I have conducted research on source location privacy which is an important security issue in wireless sensor networks. Military operations on a battlefield without a communication infrastructure is viewed as a wireless sensor network. Our proposed controlled routing protocol can hide the location of the commander by compromising the performance a little. We propose the controlled routing protocol, a mixture of shortest path and random routing protocols that maintain a good balance between security and efficiency. Our proposed protocol is based on two principles: if all the messages do not follow the same path, then backtracking to the source node is not possible and when an adversary is very far away from the source and destination locations, then efficiency is more important than security. Nodes in our proposed routing protocol forward the messages either to the node on the shortest path or a random neighbor with a variable probability. The probability of taking the shortest path increases by distance from the source and the destination node. This research is a part of the project In Moving Target Defense in Military Organization with Connected Dominating Set as Command Units which is funded by ARO .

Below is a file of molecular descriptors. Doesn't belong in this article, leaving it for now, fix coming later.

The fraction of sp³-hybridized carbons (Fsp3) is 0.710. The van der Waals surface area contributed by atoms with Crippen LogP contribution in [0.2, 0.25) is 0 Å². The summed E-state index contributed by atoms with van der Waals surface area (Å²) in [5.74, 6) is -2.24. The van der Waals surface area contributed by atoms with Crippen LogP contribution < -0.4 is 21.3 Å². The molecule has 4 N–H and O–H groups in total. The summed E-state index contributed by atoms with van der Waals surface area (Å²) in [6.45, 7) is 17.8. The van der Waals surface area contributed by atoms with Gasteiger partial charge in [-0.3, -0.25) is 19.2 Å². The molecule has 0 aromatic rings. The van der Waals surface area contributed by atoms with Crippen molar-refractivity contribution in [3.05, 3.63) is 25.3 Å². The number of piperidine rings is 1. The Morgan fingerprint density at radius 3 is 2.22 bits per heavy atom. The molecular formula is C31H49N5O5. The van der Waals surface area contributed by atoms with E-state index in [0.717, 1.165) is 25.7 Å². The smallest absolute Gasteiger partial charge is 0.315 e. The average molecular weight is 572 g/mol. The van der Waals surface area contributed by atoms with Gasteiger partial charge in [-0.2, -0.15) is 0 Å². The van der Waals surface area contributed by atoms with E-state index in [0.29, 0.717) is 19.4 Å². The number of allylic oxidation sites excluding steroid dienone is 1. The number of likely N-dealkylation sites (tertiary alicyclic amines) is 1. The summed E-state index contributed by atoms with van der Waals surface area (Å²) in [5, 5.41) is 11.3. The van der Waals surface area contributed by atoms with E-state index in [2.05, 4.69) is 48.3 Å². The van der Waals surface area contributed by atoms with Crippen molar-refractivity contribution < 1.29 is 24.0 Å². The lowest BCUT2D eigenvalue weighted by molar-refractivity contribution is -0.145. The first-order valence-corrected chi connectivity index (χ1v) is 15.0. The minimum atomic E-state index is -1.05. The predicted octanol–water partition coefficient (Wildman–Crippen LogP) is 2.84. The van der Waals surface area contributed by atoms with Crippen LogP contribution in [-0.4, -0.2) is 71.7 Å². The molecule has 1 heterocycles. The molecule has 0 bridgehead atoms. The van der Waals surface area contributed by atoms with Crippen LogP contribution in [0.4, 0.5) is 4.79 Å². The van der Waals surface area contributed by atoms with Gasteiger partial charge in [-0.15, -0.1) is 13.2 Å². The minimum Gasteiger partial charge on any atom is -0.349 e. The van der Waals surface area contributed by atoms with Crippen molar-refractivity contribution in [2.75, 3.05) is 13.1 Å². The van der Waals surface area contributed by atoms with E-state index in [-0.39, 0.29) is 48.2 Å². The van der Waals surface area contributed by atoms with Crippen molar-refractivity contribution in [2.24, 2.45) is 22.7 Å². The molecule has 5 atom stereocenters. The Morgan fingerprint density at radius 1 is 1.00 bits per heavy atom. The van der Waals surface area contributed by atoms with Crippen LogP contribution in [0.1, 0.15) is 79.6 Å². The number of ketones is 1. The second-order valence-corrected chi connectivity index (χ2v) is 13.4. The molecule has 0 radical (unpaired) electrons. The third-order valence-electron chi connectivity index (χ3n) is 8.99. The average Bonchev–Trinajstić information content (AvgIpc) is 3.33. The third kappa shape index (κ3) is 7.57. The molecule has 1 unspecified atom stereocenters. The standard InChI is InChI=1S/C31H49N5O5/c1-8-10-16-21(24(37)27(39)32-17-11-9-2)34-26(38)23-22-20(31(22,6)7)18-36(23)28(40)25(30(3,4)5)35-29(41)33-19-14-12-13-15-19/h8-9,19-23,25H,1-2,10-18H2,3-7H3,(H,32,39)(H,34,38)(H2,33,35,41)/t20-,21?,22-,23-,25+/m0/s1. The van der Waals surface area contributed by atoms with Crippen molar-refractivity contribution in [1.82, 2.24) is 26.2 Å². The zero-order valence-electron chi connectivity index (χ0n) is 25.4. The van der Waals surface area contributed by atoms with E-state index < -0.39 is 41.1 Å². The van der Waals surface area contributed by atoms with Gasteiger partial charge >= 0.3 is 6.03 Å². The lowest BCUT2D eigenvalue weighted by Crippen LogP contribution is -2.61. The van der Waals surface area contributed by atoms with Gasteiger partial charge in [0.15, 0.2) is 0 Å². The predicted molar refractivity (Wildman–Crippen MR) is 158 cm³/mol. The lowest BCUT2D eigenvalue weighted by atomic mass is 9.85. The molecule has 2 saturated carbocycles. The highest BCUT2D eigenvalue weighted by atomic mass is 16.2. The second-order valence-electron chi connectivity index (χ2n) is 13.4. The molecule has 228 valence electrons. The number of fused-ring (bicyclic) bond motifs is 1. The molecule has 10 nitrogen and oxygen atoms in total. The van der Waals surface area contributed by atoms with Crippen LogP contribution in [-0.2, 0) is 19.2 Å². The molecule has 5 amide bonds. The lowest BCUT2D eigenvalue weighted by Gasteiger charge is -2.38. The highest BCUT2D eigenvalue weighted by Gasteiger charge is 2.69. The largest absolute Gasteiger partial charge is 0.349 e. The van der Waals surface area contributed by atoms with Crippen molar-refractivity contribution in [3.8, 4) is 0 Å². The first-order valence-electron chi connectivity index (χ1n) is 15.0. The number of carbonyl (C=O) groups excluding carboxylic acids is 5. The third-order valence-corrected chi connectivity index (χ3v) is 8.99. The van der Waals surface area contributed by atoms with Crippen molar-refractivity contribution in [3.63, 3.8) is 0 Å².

Cognitive Radio Network Technologies